The Economist has published an interesting article on “Why business succeeds on the web and government mostly fails”:
Why is government unable to reap the same benefits as business, which uses technology to lower costs, please customers and raise profits? The three main reasons are lack of competitive pressure, a tendency to reinvent the wheel and a focus on technology rather than organisation.
That reflects another problem. In the private sector, tight budgets for information technology spark innovation. But bureaucrats are suckers for overpriced, overpromised and overengineered systems. The contrast is all the sharper given some of the successes shown by those using open-source software: the District of Columbia, for example, has junked its servers and proprietary software in favour of the standard package of applications offered and hosted by Google.
Hmmm. Thanks to John Naughton for the tip.
2 thoughts on “Government offline”
I worked for a Local Authority for two years on a project designed to show their data on a map.
On many occasions I found ways to do it for a lot less money, for instance using cheap servers on the Internet instead of in house machines (£50000 for a unix server !) and using MySQL instead of Oracle. The locals at the LA looked baffled at the idea of even bothering to try to do it for less money. The usual answer was “somebody else will spend it if we don’t”.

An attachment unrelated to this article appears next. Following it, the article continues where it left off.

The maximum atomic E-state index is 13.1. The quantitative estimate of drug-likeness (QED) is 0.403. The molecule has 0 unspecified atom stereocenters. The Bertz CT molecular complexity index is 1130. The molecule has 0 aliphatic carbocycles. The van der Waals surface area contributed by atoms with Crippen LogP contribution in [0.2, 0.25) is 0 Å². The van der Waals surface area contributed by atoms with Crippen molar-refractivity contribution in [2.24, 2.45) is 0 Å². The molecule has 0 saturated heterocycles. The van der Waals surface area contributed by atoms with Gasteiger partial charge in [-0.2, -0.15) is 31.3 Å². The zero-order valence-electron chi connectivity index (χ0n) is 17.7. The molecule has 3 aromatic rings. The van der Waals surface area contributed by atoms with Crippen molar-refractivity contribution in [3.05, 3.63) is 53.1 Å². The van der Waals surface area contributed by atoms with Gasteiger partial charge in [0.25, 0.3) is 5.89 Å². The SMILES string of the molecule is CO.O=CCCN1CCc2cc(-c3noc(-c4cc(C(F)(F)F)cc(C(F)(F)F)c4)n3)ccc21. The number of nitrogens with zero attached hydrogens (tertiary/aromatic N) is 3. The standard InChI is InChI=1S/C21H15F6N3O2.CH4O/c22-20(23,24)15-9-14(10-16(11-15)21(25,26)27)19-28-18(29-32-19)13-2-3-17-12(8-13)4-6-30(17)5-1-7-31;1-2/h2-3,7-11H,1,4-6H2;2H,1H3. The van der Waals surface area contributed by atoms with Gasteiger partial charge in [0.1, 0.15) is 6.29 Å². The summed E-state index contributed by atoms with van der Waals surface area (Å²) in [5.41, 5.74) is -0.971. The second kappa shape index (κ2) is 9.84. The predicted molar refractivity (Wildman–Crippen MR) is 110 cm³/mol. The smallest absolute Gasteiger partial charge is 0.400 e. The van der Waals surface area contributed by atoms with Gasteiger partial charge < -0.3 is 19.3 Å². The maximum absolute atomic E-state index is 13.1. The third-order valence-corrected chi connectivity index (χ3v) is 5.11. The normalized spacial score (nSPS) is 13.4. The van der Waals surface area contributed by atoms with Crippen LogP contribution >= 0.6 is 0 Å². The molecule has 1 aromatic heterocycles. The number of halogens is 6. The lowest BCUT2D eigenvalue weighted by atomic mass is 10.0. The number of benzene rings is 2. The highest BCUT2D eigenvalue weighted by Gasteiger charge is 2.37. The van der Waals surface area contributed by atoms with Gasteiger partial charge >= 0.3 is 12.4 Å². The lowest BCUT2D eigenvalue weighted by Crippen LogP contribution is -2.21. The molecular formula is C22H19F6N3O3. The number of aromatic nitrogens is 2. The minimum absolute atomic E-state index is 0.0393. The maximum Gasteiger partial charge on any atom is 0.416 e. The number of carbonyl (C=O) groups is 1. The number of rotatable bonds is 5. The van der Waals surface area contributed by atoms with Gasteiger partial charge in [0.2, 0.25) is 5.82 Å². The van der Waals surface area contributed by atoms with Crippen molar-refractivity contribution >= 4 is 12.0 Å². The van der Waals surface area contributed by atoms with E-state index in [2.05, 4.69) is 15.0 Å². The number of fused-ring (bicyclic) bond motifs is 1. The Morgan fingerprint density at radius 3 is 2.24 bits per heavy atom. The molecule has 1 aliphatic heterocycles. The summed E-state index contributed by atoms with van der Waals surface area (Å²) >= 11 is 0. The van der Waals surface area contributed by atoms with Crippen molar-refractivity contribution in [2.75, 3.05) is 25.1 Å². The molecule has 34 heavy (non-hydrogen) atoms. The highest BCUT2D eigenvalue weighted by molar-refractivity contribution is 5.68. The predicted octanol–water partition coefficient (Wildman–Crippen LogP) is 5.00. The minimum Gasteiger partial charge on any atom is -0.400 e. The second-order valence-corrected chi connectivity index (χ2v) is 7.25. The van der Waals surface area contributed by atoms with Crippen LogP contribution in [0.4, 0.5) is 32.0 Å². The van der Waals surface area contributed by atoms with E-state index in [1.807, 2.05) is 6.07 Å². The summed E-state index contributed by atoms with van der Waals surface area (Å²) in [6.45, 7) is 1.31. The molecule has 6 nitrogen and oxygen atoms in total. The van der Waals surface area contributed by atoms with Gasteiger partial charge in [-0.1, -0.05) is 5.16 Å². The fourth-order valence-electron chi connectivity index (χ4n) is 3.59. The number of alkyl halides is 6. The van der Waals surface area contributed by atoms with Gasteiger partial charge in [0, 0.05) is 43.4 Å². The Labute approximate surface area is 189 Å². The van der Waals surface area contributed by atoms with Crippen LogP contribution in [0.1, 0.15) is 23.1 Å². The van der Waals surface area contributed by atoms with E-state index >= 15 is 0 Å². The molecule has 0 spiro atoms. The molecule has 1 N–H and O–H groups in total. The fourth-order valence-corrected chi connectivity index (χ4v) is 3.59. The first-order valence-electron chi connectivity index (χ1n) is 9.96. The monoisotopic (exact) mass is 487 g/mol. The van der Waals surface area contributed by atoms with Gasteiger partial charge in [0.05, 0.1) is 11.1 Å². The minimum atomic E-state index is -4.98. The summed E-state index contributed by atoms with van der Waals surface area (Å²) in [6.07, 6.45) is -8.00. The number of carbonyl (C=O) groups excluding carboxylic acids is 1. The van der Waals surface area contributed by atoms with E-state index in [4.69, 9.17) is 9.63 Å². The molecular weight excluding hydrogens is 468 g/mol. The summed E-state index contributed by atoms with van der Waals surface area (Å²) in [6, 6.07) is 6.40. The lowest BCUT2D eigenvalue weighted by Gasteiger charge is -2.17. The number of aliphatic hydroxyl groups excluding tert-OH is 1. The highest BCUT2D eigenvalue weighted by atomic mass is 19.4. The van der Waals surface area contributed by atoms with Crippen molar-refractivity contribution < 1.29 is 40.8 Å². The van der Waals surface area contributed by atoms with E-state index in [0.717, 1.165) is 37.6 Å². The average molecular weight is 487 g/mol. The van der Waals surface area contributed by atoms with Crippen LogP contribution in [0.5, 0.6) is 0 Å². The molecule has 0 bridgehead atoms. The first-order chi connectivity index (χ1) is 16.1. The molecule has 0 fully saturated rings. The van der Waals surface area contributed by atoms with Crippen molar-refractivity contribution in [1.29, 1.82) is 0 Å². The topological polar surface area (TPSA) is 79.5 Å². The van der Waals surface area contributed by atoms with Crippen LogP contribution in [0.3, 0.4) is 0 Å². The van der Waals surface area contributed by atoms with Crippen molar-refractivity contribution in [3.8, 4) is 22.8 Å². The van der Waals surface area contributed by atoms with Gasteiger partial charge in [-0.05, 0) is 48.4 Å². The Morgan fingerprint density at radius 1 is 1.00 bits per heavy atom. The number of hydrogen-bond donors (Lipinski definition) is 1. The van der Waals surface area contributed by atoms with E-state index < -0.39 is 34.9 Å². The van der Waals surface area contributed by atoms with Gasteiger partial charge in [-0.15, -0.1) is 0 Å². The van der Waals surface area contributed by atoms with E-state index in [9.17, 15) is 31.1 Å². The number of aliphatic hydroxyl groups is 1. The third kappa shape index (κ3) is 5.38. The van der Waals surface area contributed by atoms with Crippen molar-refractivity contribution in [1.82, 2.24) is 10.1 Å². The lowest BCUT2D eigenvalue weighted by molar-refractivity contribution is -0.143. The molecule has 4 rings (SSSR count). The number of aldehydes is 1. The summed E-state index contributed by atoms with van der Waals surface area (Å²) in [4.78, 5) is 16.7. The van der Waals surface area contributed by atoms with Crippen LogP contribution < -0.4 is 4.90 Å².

Within the Authority several teams fought with each other and battled to control the maps and data. If the ‘business’ had had an owner he would have banged heads together to stop wasting his money, but the whole disfunctional mess was very very stable and is still in place today.
If the public only knew.
And of course these days you could use Google Maps and it’d be even easier and cheaper.
Cost is an interesting issue, of course, because whilst open source alternatives are cheaper and quicker to deploy than the bespoke solutions that government seem to be so keen on, you do need to find someone to support it for you, whether in house or bought-in. I think this is one of the real barriers to a wider take-up of more innovative IT solutions.
The other is for all of government, whether central or local government, health, police, fire etc etc to start working together, sharing what works and what doesn’t.